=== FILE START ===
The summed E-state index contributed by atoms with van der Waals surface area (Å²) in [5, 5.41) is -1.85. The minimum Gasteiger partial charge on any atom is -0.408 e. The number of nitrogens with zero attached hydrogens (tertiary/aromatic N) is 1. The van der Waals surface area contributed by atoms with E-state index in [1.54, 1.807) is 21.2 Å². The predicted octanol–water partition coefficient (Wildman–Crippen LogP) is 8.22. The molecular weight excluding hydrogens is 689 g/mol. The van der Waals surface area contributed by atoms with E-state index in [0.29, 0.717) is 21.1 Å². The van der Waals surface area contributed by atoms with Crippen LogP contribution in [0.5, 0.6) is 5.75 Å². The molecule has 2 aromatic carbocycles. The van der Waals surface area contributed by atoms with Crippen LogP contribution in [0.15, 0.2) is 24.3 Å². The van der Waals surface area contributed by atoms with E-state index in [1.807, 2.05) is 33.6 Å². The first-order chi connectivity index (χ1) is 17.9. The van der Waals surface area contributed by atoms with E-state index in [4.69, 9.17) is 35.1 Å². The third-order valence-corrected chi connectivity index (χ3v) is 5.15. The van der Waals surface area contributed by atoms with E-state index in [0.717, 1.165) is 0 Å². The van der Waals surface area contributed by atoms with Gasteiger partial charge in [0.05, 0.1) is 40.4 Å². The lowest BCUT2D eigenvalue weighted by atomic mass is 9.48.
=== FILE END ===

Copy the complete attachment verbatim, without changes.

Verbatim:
The summed E-state index contributed by atoms with van der Waals surface area (Å²) in [5, 5.41) is -1.85. The minimum Gasteiger partial charge on any atom is -0.408 e. The number of nitrogens with zero attached hydrogens (tertiary/aromatic N) is 1. The van der Waals surface area contributed by atoms with E-state index in [1.54, 1.807) is 21.2 Å². The predicted octanol–water partition coefficient (Wildman–Crippen LogP) is 8.22. The molecular weight excluding hydrogens is 689 g/mol. The van der Waals surface area contributed by atoms with E-state index in [0.29, 0.717) is 21.1 Å². The van der Waals surface area contributed by atoms with Crippen LogP contribution in [0.5, 0.6) is 5.75 Å². The molecule has 2 aromatic carbocycles. The van der Waals surface area contributed by atoms with Crippen LogP contribution in [0.15, 0.2) is 24.3 Å². The van der Waals surface area contributed by atoms with E-state index in [1.807, 2.05) is 33.6 Å². The first-order chi connectivity index (χ1) is 17.9. The van der Waals surface area contributed by atoms with E-state index in [4.69, 9.17) is 35.1 Å². The third-order valence-corrected chi connectivity index (χ3v) is 5.15. The van der Waals surface area contributed by atoms with E-state index in [0.717, 1.165) is 0 Å². The van der Waals surface area contributed by atoms with Gasteiger partial charge in [0.05, 0.1) is 40.4 Å². The lowest BCUT2D eigenvalue weighted by atomic mass is 9.48.